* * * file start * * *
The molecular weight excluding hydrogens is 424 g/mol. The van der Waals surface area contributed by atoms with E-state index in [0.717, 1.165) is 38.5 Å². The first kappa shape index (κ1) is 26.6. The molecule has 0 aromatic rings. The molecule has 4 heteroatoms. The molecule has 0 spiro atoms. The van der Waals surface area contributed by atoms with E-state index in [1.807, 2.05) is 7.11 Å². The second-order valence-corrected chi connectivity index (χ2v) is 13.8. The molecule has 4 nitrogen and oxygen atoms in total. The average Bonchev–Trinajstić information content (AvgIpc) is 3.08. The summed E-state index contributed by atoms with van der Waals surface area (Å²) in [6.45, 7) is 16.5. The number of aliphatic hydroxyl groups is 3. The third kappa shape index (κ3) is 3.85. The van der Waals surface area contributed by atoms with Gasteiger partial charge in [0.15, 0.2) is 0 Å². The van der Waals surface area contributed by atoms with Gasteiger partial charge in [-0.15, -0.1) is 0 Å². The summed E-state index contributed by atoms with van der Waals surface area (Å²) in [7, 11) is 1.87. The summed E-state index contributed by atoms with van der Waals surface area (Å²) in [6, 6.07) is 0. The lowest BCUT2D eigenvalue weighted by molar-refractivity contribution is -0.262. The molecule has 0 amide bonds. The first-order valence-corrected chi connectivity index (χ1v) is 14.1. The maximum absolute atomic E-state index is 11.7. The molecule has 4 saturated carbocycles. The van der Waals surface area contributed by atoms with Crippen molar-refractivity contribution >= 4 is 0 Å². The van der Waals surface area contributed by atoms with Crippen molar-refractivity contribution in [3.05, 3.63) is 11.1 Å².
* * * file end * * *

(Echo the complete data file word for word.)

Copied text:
The molecular weight excluding hydrogens is 424 g/mol. The van der Waals surface area contributed by atoms with E-state index in [0.717, 1.165) is 38.5 Å². The first kappa shape index (κ1) is 26.6. The molecule has 0 aromatic rings. The molecule has 4 heteroatoms. The molecule has 0 spiro atoms. The van der Waals surface area contributed by atoms with E-state index in [1.807, 2.05) is 7.11 Å². The second-order valence-corrected chi connectivity index (χ2v) is 13.8. The molecule has 4 nitrogen and oxygen atoms in total. The average Bonchev–Trinajstić information content (AvgIpc) is 3.08. The summed E-state index contributed by atoms with van der Waals surface area (Å²) in [6.45, 7) is 16.5. The number of aliphatic hydroxyl groups is 3. The third kappa shape index (κ3) is 3.85. The van der Waals surface area contributed by atoms with Gasteiger partial charge in [0.15, 0.2) is 0 Å². The van der Waals surface area contributed by atoms with Gasteiger partial charge in [-0.15, -0.1) is 0 Å². The summed E-state index contributed by atoms with van der Waals surface area (Å²) in [7, 11) is 1.87. The summed E-state index contributed by atoms with van der Waals surface area (Å²) in [6, 6.07) is 0. The lowest BCUT2D eigenvalue weighted by molar-refractivity contribution is -0.262. The molecule has 0 amide bonds. The first-order valence-corrected chi connectivity index (χ1v) is 14.1. The maximum absolute atomic E-state index is 11.7. The molecule has 4 saturated carbocycles. The van der Waals surface area contributed by atoms with Crippen molar-refractivity contribution >= 4 is 0 Å². The van der Waals surface area contributed by atoms with Crippen molar-refractivity contribution in [3.05, 3.63) is 11.1 Å².